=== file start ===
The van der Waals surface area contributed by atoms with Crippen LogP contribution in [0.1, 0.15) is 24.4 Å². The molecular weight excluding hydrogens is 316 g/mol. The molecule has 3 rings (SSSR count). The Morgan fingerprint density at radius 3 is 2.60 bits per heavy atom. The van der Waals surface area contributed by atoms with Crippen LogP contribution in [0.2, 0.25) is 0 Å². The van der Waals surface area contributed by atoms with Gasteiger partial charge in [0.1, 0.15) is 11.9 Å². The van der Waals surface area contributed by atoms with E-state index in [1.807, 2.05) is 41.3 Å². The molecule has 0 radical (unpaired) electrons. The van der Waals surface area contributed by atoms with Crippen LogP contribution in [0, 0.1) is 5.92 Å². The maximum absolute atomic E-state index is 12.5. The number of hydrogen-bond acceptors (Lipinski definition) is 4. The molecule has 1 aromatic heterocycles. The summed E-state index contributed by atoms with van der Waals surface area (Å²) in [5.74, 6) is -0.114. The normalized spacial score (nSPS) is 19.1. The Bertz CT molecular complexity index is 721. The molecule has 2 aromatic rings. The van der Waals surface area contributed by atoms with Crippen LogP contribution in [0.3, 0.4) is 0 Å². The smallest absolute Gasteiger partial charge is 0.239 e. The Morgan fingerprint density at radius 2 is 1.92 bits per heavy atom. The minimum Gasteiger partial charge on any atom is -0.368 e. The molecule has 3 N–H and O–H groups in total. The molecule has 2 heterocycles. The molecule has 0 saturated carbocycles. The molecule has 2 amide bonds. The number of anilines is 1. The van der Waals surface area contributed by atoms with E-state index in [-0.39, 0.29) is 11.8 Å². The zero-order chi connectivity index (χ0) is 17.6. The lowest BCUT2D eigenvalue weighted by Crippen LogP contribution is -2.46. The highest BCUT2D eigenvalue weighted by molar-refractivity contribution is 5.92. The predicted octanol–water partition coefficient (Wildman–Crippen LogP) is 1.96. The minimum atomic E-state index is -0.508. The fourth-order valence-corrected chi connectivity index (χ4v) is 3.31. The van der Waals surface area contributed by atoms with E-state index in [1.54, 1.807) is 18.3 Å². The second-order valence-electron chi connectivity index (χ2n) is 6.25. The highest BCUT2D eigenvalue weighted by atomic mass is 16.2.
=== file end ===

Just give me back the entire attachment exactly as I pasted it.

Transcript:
The van der Waals surface area contributed by atoms with Crippen LogP contribution in [0.1, 0.15) is 24.4 Å². The molecular weight excluding hydrogens is 316 g/mol. The molecule has 3 rings (SSSR count). The Morgan fingerprint density at radius 3 is 2.60 bits per heavy atom. The van der Waals surface area contributed by atoms with Crippen LogP contribution in [0.2, 0.25) is 0 Å². The van der Waals surface area contributed by atoms with Gasteiger partial charge in [0.1, 0.15) is 11.9 Å². The van der Waals surface area contributed by atoms with E-state index in [1.807, 2.05) is 41.3 Å². The molecule has 0 radical (unpaired) electrons. The van der Waals surface area contributed by atoms with Crippen LogP contribution in [0, 0.1) is 5.92 Å². The maximum absolute atomic E-state index is 12.5. The number of hydrogen-bond acceptors (Lipinski definition) is 4. The molecule has 1 aromatic heterocycles. The summed E-state index contributed by atoms with van der Waals surface area (Å²) in [5.74, 6) is -0.114. The normalized spacial score (nSPS) is 19.1. The Bertz CT molecular complexity index is 721. The molecule has 2 aromatic rings. The van der Waals surface area contributed by atoms with Crippen LogP contribution in [0.3, 0.4) is 0 Å². The smallest absolute Gasteiger partial charge is 0.239 e. The Morgan fingerprint density at radius 2 is 1.92 bits per heavy atom. The minimum Gasteiger partial charge on any atom is -0.368 e. The molecule has 3 N–H and O–H groups in total. The molecule has 2 heterocycles. The molecule has 0 saturated carbocycles. The molecule has 2 amide bonds. The number of anilines is 1. The van der Waals surface area contributed by atoms with E-state index in [-0.39, 0.29) is 11.8 Å². The zero-order chi connectivity index (χ0) is 17.6. The lowest BCUT2D eigenvalue weighted by Crippen LogP contribution is -2.46. The highest BCUT2D eigenvalue weighted by molar-refractivity contribution is 5.92. The predicted octanol–water partition coefficient (Wildman–Crippen LogP) is 1.96. The minimum atomic E-state index is -0.508. The fourth-order valence-corrected chi connectivity index (χ4v) is 3.31. The van der Waals surface area contributed by atoms with E-state index in [1.54, 1.807) is 18.3 Å². The second-order valence-electron chi connectivity index (χ2n) is 6.25. The highest BCUT2D eigenvalue weighted by atomic mass is 16.2.